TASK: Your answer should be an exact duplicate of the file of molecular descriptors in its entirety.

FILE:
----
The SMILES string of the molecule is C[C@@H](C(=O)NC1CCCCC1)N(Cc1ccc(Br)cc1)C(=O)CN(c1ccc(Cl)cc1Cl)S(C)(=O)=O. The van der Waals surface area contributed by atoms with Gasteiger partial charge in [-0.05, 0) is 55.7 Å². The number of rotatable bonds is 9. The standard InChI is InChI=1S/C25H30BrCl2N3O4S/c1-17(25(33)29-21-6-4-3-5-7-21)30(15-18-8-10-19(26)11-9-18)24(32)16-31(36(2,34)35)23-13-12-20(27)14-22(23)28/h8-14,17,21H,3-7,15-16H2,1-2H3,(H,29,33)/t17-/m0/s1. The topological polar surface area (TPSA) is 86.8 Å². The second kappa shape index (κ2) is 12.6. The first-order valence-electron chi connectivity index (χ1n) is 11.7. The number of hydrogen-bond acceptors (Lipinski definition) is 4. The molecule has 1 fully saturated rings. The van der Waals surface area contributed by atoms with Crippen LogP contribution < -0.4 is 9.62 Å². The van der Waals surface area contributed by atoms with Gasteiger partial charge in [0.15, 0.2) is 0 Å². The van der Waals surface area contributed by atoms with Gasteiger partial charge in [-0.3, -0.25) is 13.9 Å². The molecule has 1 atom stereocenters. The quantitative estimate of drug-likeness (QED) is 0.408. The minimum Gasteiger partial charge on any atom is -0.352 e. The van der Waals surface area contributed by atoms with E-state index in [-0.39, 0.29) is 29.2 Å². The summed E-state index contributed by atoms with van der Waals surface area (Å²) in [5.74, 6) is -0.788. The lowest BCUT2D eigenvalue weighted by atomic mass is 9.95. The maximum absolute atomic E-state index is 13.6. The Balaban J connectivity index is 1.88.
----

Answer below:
The SMILES string of the molecule is C[C@@H](C(=O)NC1CCCCC1)N(Cc1ccc(Br)cc1)C(=O)CN(c1ccc(Cl)cc1Cl)S(C)(=O)=O. The van der Waals surface area contributed by atoms with Gasteiger partial charge in [-0.05, 0) is 55.7 Å². The number of rotatable bonds is 9. The standard InChI is InChI=1S/C25H30BrCl2N3O4S/c1-17(25(33)29-21-6-4-3-5-7-21)30(15-18-8-10-19(26)11-9-18)24(32)16-31(36(2,34)35)23-13-12-20(27)14-22(23)28/h8-14,17,21H,3-7,15-16H2,1-2H3,(H,29,33)/t17-/m0/s1. The topological polar surface area (TPSA) is 86.8 Å². The second kappa shape index (κ2) is 12.6. The first-order valence-electron chi connectivity index (χ1n) is 11.7. The number of hydrogen-bond acceptors (Lipinski definition) is 4. The molecule has 1 fully saturated rings. The van der Waals surface area contributed by atoms with Crippen LogP contribution < -0.4 is 9.62 Å². The van der Waals surface area contributed by atoms with Gasteiger partial charge in [0.15, 0.2) is 0 Å². The van der Waals surface area contributed by atoms with Gasteiger partial charge in [-0.3, -0.25) is 13.9 Å². The molecule has 1 atom stereocenters. The quantitative estimate of drug-likeness (QED) is 0.408. The minimum Gasteiger partial charge on any atom is -0.352 e. The van der Waals surface area contributed by atoms with E-state index in [-0.39, 0.29) is 29.2 Å². The summed E-state index contributed by atoms with van der Waals surface area (Å²) in [5.74, 6) is -0.788. The lowest BCUT2D eigenvalue weighted by atomic mass is 9.95. The maximum absolute atomic E-state index is 13.6. The Balaban J connectivity index is 1.88.